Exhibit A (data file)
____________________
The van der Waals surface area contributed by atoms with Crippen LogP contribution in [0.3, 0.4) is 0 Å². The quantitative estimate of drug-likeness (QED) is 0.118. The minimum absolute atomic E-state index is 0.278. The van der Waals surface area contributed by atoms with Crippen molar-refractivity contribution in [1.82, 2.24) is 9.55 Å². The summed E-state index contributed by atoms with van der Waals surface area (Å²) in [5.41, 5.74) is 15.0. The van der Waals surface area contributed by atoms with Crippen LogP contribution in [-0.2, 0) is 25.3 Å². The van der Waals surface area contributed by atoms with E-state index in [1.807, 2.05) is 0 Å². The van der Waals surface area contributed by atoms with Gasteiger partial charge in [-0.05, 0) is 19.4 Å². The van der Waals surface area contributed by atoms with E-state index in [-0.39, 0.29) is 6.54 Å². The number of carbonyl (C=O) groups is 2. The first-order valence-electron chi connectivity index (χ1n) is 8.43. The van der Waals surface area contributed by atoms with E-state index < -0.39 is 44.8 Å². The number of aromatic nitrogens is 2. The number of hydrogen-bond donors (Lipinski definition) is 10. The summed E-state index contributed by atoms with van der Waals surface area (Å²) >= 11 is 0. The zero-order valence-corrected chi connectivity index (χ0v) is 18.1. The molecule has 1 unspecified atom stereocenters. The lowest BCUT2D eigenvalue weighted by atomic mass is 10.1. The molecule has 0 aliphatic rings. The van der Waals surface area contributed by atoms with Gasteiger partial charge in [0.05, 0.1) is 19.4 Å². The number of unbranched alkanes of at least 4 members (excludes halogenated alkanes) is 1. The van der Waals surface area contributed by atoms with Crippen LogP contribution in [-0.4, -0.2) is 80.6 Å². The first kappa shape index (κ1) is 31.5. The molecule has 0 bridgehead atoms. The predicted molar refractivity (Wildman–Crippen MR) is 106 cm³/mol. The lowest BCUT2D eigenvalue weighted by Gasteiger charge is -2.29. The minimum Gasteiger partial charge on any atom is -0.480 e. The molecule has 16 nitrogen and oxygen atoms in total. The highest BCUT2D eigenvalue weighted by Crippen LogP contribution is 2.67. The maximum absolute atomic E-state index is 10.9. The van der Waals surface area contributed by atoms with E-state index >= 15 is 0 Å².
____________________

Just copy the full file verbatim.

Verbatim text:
The van der Waals surface area contributed by atoms with Crippen LogP contribution in [0.3, 0.4) is 0 Å². The quantitative estimate of drug-likeness (QED) is 0.118. The minimum absolute atomic E-state index is 0.278. The van der Waals surface area contributed by atoms with Crippen molar-refractivity contribution in [1.82, 2.24) is 9.55 Å². The summed E-state index contributed by atoms with van der Waals surface area (Å²) in [5.41, 5.74) is 15.0. The van der Waals surface area contributed by atoms with Crippen LogP contribution in [-0.2, 0) is 25.3 Å². The van der Waals surface area contributed by atoms with E-state index in [1.807, 2.05) is 0 Å². The van der Waals surface area contributed by atoms with Gasteiger partial charge in [-0.05, 0) is 19.4 Å². The van der Waals surface area contributed by atoms with E-state index in [-0.39, 0.29) is 6.54 Å². The number of carbonyl (C=O) groups is 2. The first-order valence-electron chi connectivity index (χ1n) is 8.43. The van der Waals surface area contributed by atoms with E-state index < -0.39 is 44.8 Å². The number of aromatic nitrogens is 2. The number of hydrogen-bond donors (Lipinski definition) is 10. The summed E-state index contributed by atoms with van der Waals surface area (Å²) >= 11 is 0. The zero-order valence-corrected chi connectivity index (χ0v) is 18.1. The molecule has 1 unspecified atom stereocenters. The lowest BCUT2D eigenvalue weighted by atomic mass is 10.1. The molecule has 0 aliphatic rings. The van der Waals surface area contributed by atoms with Gasteiger partial charge in [0.05, 0.1) is 19.4 Å². The number of unbranched alkanes of at least 4 members (excludes halogenated alkanes) is 1. The van der Waals surface area contributed by atoms with Crippen LogP contribution in [-0.4, -0.2) is 80.6 Å². The first kappa shape index (κ1) is 31.5. The molecule has 0 bridgehead atoms. The predicted molar refractivity (Wildman–Crippen MR) is 106 cm³/mol. The lowest BCUT2D eigenvalue weighted by Gasteiger charge is -2.29. The minimum Gasteiger partial charge on any atom is -0.480 e. The molecule has 16 nitrogen and oxygen atoms in total. The highest BCUT2D eigenvalue weighted by Crippen LogP contribution is 2.67. The maximum absolute atomic E-state index is 10.9. The van der Waals surface area contributed by atoms with E-state index >= 15 is 0 Å².